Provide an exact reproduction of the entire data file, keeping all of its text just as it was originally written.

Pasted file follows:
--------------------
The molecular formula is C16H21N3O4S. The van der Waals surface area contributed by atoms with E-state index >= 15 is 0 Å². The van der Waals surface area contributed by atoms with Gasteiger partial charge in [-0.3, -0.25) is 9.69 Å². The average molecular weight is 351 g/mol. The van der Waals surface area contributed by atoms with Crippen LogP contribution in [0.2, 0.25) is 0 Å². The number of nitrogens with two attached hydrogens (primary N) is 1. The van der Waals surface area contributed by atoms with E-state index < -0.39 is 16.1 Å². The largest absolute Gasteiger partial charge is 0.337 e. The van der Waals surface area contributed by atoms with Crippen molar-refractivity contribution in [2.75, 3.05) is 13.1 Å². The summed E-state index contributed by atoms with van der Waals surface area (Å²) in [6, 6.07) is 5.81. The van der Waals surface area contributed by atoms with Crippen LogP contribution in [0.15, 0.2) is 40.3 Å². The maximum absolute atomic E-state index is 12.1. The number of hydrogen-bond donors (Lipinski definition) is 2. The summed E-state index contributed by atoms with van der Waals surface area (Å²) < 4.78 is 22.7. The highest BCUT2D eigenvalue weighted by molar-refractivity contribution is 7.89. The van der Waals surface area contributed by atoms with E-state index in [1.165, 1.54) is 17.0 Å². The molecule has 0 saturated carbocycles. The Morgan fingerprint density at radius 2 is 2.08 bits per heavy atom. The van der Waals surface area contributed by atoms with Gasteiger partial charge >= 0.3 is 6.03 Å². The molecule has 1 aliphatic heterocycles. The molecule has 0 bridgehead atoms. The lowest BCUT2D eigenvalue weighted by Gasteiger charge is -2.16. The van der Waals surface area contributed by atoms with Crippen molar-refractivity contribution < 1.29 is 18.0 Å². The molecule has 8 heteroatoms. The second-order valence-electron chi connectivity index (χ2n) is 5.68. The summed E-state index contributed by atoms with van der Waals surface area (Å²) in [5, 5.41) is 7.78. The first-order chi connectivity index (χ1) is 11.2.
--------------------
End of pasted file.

The molecular formula is C16H21N3O4S. The van der Waals surface area contributed by atoms with E-state index >= 15 is 0 Å². The van der Waals surface area contributed by atoms with Gasteiger partial charge in [-0.3, -0.25) is 9.69 Å². The average molecular weight is 351 g/mol. The van der Waals surface area contributed by atoms with Crippen LogP contribution in [0.2, 0.25) is 0 Å². The number of nitrogens with two attached hydrogens (primary N) is 1. The van der Waals surface area contributed by atoms with E-state index < -0.39 is 16.1 Å². The largest absolute Gasteiger partial charge is 0.337 e. The van der Waals surface area contributed by atoms with Crippen molar-refractivity contribution in [2.75, 3.05) is 13.1 Å². The summed E-state index contributed by atoms with van der Waals surface area (Å²) in [6, 6.07) is 5.81. The van der Waals surface area contributed by atoms with Crippen LogP contribution in [0.15, 0.2) is 40.3 Å². The maximum absolute atomic E-state index is 12.1. The number of hydrogen-bond donors (Lipinski definition) is 2. The summed E-state index contributed by atoms with van der Waals surface area (Å²) < 4.78 is 22.7. The highest BCUT2D eigenvalue weighted by molar-refractivity contribution is 7.89. The van der Waals surface area contributed by atoms with E-state index in [1.165, 1.54) is 17.0 Å². The molecule has 0 saturated carbocycles. The Morgan fingerprint density at radius 2 is 2.08 bits per heavy atom. The van der Waals surface area contributed by atoms with Gasteiger partial charge >= 0.3 is 6.03 Å². The molecule has 1 aliphatic heterocycles. The molecule has 0 bridgehead atoms. The lowest BCUT2D eigenvalue weighted by Gasteiger charge is -2.16. The van der Waals surface area contributed by atoms with Crippen molar-refractivity contribution < 1.29 is 18.0 Å². The molecule has 8 heteroatoms. The second-order valence-electron chi connectivity index (χ2n) is 5.68. The summed E-state index contributed by atoms with van der Waals surface area (Å²) in [5, 5.41) is 7.78. The first-order chi connectivity index (χ1) is 11.2.